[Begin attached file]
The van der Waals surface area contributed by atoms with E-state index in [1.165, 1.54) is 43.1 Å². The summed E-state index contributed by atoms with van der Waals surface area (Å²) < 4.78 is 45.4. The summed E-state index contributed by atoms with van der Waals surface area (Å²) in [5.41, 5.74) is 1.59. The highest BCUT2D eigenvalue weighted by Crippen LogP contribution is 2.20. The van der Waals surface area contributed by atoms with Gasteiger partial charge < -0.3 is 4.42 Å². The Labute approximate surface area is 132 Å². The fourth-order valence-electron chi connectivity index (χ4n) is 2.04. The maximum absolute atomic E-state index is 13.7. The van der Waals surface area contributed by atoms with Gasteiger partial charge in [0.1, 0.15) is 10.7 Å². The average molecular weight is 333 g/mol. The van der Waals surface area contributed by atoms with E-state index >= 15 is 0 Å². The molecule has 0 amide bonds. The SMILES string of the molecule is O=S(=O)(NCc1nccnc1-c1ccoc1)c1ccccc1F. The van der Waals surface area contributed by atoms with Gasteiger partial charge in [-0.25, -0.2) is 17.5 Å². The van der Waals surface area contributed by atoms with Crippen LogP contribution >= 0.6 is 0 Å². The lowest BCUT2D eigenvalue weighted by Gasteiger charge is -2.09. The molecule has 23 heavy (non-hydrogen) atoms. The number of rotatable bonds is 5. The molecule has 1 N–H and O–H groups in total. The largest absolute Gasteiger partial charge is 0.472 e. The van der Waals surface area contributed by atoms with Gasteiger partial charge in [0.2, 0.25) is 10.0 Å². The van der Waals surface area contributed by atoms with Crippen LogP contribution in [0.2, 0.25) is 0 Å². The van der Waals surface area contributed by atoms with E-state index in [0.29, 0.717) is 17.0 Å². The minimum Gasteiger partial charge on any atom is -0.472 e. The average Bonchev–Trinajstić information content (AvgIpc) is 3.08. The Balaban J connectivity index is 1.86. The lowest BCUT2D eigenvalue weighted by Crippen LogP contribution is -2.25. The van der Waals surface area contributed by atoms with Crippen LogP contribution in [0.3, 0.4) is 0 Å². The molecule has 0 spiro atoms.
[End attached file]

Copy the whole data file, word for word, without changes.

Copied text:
The van der Waals surface area contributed by atoms with E-state index in [1.165, 1.54) is 43.1 Å². The summed E-state index contributed by atoms with van der Waals surface area (Å²) < 4.78 is 45.4. The summed E-state index contributed by atoms with van der Waals surface area (Å²) in [5.41, 5.74) is 1.59. The highest BCUT2D eigenvalue weighted by Crippen LogP contribution is 2.20. The van der Waals surface area contributed by atoms with Gasteiger partial charge < -0.3 is 4.42 Å². The Labute approximate surface area is 132 Å². The fourth-order valence-electron chi connectivity index (χ4n) is 2.04. The maximum absolute atomic E-state index is 13.7. The van der Waals surface area contributed by atoms with Gasteiger partial charge in [0.1, 0.15) is 10.7 Å². The average molecular weight is 333 g/mol. The van der Waals surface area contributed by atoms with E-state index >= 15 is 0 Å². The molecule has 0 amide bonds. The SMILES string of the molecule is O=S(=O)(NCc1nccnc1-c1ccoc1)c1ccccc1F. The van der Waals surface area contributed by atoms with Gasteiger partial charge in [-0.25, -0.2) is 17.5 Å². The van der Waals surface area contributed by atoms with Crippen LogP contribution >= 0.6 is 0 Å². The lowest BCUT2D eigenvalue weighted by Gasteiger charge is -2.09. The molecule has 23 heavy (non-hydrogen) atoms. The number of rotatable bonds is 5. The molecule has 1 N–H and O–H groups in total. The largest absolute Gasteiger partial charge is 0.472 e. The van der Waals surface area contributed by atoms with Gasteiger partial charge in [0.2, 0.25) is 10.0 Å². The van der Waals surface area contributed by atoms with Crippen LogP contribution in [0.2, 0.25) is 0 Å². The van der Waals surface area contributed by atoms with E-state index in [0.29, 0.717) is 17.0 Å². The minimum Gasteiger partial charge on any atom is -0.472 e. The average Bonchev–Trinajstić information content (AvgIpc) is 3.08. The Balaban J connectivity index is 1.86. The lowest BCUT2D eigenvalue weighted by Crippen LogP contribution is -2.25. The van der Waals surface area contributed by atoms with Crippen LogP contribution in [0.3, 0.4) is 0 Å². The molecule has 0 spiro atoms.